Asian Stocks Steady; Yuan Rallies on PBOC Support: Markets Wrap

Initial enthusiasm about plans by China to boost private businesses gave way to skepticism, leaving Hong Kong stocks holding onto small gains. An Asian equity benchmark steadied.

(Bloomberg) — Initial enthusiasm about plans by China to boost private businesses gave way to skepticism, leaving Hong Kong stocks holding onto small gains. An Asian equity benchmark steadied.

The MSCI Asia Pacific Index was flat, after Hong Kong’s Hang Seng Index gave up almost all of its 1.4% advance. Japan equities as well as European and US futures fell. The yuan gained on signs of policy support and a more forceful central bank.

The latest pledge by Beijing to improve conditions for private businesses is failing to get traction in markets, with traders pointing to the lack of concrete measures. China’s efforts to revive growth, from cutting rates to closing out a regulatory crackdown on tech firms, have so far done little to support growth in the world’s second-largest economy. 

Some respite, however, emerged for the property sector as Chinese authorities were reportedly considering easing home buying restrictions in the biggest cities. Shares of developers climbed.

Provided that Chinese authorities roll out a broader easing in the coming months, “there will be a quick turnaround in public sentiment in the Chinese market, and we can see portfolio flows back to China pretty quickly,” Chi Lo, senior market strategist for Asia Pacific at BNP Paribas Asset Management, said on Bloomberg Television. 

The People’s Bank of China stepped in Thursday, setting its daily fixing of the yuan with the largest bias since November as it seeks to bolster a currency that has sunk more than 3% this year. The offshore yuan advanced 0.7% against the dollar and was the best performing currency in Asia.

“The PBOC may have to push back against yuan weakness for longer,” said Mingze Wu, a currency trader with StoneX Group in Singapore. “The silver lining is that China’s consumer market is extremely big and they are self sustainable if needed. So compared to many other countries that enact capital controls, China will be in a much better position to succeed in defending the yuan where everybody else fails.”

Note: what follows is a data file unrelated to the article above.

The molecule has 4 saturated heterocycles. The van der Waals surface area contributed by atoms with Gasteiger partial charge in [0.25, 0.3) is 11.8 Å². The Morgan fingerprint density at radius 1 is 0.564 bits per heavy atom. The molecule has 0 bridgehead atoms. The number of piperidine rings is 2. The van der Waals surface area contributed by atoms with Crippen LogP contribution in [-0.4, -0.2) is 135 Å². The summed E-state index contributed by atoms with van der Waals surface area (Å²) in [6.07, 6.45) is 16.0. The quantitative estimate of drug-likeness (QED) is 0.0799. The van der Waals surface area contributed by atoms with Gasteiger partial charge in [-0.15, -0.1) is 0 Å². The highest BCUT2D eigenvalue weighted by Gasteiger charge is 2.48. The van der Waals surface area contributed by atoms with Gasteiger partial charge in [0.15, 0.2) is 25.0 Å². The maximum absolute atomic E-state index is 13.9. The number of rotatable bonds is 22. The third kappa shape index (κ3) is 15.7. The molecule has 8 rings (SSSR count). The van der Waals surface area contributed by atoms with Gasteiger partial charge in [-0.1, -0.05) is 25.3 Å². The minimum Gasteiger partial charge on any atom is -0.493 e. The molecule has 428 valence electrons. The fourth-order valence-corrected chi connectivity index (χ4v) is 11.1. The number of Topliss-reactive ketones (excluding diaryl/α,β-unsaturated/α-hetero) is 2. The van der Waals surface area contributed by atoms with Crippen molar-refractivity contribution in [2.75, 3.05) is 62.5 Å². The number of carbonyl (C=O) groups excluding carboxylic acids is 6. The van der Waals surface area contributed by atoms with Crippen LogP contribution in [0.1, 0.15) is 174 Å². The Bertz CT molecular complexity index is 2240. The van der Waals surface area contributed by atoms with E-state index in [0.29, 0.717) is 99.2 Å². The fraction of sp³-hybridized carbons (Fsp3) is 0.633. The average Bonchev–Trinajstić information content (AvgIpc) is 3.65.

The dollar fell against all of its Group-of-10 counterparts and a gauge of the greenback extended its month-to-date weakness to more than 6% on the back of speculation that the Federal Reserve hiking cycle may have peaked as inflation eases.

The yen edged up. Data earlier showed Japan’s balance of trade swung unexpectedly to a surplus in June, the first since July 2021. 

“The cooler inflation outlook and associated policy implications mean that the recent dollar selloff can extend in the near term, particularly against high carry EM FX currencies,” Goldman Sachs Group Inc. strategists including Jenny Grimberg wrote in a note. “That said, we maintain that broad dollar depreciation over the course of this year is likely to be shallow and subdued.”

Easing Pressures

Evidence of easing price pressures in the US and UK is bolstering hopes among investors that a campaign of monetary tightening is drawing to a close. However, shaky economic reports have made clear the Federal Reserve is far from claiming victory. 

Treasuries steadied after gaining Wednesday as British inflation dropped to the lowest in 15 months, adding to evidence central banks can go easier on raising interest rates. The increases, however, pared back as commodities spiked on a warning from Russia that any ships to Ukraine would be seen as carrying arms. 

Meanwhile, Taiwan Semiconductor Manufacturing Co. booked higher-than-expected net income for the second quarter. The result signaled further improvement in the semiconductor industry after ASML Holding NV on Thursday reported order bookings that beat estimates in the April to June period.

Futures for the S&P 500 and Nasdaq 100 ticked lower in Asia after Netflix Inc. declined in postmarket trading as sales missed estimates and its third-quarter forecast fell short. Tesla Inc. also fell after profitability shrank in the second quarter, a sign the electric-vehicle maker’s margins are being squeezed.

Elsewhere, oil steadied as persistent demand concerns and dollar strength were offset by drops in crude stockpiles in the US. Gold edged toward the highest since May.

Key events this week:

  • US initial jobless claims, existing home sales, Conf. Board leading index, Thursday
  • Japan CPI, Friday

Some of the main moves in markets:  


  • S&P 500 futures fell 0.1% as of 6:30 a.m. London time. The S&P 500 rose 0.2%
  • Nasdaq 100 futures fell 0.4%. The Nasdaq 100 was little changed
  • Euro Stoxx 50 futures fell 0.2%
  • Japan’s Topix index fell 0.7%
  • Hong Kong’s Hang Seng Index rose 0.4%
  • China’s Shanghai Composite Index fell 0.2%
  • Australia’s S&P/ASX 200 Index was little changed


  • The Bloomberg Dollar Spot Index fell 0.2%
  • The euro rose 0.2% to $1.1220
  • The Japanese yen rose 0.2% to 139.35 per dollar
  • The offshore yuan rose 0.7% to 7.1846 per dollar
  • The Australian dollar rose 0.8% to $0.6829
  • The British pound was unchanged at $1.2940


  • Bitcoin rose 0.3% to $30,044.75
  • Ether rose 0.2% to $1,901.93


  • The yield on 10-year Treasuries advanced one basis point to 3.76%
  • Japan’s 10-year yield declined 0.5 basis point to 0.455%
  • Australia’s 10-year yield advanced nine basis points to 3.96%


  • West Texas Intermediate crude was little changed
  • Spot gold rose 0.4% to $1,983.88 an ounce

This story was produced with the assistance of Bloomberg Automation.

–With assistance from Stephen Kirkland, Tania Chen and Abhishek Vishnoi.

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